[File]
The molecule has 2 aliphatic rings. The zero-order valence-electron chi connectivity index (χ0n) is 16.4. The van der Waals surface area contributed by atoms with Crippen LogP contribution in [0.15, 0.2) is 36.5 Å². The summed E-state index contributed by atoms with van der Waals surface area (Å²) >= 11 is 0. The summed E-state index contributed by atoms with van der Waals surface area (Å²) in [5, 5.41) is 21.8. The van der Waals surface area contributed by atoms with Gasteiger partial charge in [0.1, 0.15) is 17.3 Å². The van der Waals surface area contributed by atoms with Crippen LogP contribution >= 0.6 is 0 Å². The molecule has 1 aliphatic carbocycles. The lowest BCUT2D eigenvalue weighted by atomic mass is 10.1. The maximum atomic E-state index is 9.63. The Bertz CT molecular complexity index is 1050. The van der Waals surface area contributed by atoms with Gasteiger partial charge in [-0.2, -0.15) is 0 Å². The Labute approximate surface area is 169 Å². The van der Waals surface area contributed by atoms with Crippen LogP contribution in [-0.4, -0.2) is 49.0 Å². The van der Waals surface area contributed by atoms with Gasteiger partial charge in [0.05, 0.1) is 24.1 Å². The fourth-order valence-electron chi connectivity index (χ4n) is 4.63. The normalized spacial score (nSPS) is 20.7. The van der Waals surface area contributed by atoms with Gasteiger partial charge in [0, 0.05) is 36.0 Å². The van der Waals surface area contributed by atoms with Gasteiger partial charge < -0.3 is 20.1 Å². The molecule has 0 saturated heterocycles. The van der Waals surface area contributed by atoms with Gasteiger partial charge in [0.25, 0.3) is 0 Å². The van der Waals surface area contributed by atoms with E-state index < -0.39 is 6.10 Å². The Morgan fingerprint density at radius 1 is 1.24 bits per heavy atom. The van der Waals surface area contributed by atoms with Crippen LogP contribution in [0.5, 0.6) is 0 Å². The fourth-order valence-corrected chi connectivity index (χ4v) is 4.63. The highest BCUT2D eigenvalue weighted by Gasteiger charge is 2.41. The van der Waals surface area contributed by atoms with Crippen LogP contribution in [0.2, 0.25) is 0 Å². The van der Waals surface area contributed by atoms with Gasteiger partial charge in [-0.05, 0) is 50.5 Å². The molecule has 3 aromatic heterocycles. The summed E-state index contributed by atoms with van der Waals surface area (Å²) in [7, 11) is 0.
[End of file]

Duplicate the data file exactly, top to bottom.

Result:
The molecule has 2 aliphatic rings. The zero-order valence-electron chi connectivity index (χ0n) is 16.4. The van der Waals surface area contributed by atoms with Crippen LogP contribution in [0.15, 0.2) is 36.5 Å². The summed E-state index contributed by atoms with van der Waals surface area (Å²) >= 11 is 0. The summed E-state index contributed by atoms with van der Waals surface area (Å²) in [5, 5.41) is 21.8. The van der Waals surface area contributed by atoms with Gasteiger partial charge in [0.1, 0.15) is 17.3 Å². The van der Waals surface area contributed by atoms with Crippen LogP contribution >= 0.6 is 0 Å². The molecule has 1 aliphatic carbocycles. The lowest BCUT2D eigenvalue weighted by atomic mass is 10.1. The maximum atomic E-state index is 9.63. The Bertz CT molecular complexity index is 1050. The van der Waals surface area contributed by atoms with Gasteiger partial charge in [-0.2, -0.15) is 0 Å². The Labute approximate surface area is 169 Å². The van der Waals surface area contributed by atoms with Crippen LogP contribution in [-0.4, -0.2) is 49.0 Å². The van der Waals surface area contributed by atoms with Gasteiger partial charge in [0.05, 0.1) is 24.1 Å². The fourth-order valence-electron chi connectivity index (χ4n) is 4.63. The normalized spacial score (nSPS) is 20.7. The van der Waals surface area contributed by atoms with Gasteiger partial charge in [0, 0.05) is 36.0 Å². The van der Waals surface area contributed by atoms with Gasteiger partial charge < -0.3 is 20.1 Å². The molecule has 0 saturated heterocycles. The van der Waals surface area contributed by atoms with Gasteiger partial charge in [0.25, 0.3) is 0 Å². The van der Waals surface area contributed by atoms with E-state index < -0.39 is 6.10 Å². The Morgan fingerprint density at radius 1 is 1.24 bits per heavy atom. The van der Waals surface area contributed by atoms with Crippen LogP contribution in [0.5, 0.6) is 0 Å². The fourth-order valence-corrected chi connectivity index (χ4v) is 4.63. The highest BCUT2D eigenvalue weighted by Gasteiger charge is 2.41. The van der Waals surface area contributed by atoms with Crippen LogP contribution in [0.2, 0.25) is 0 Å². The van der Waals surface area contributed by atoms with Gasteiger partial charge in [-0.05, 0) is 50.5 Å². The molecule has 3 aromatic heterocycles. The summed E-state index contributed by atoms with van der Waals surface area (Å²) in [7, 11) is 0.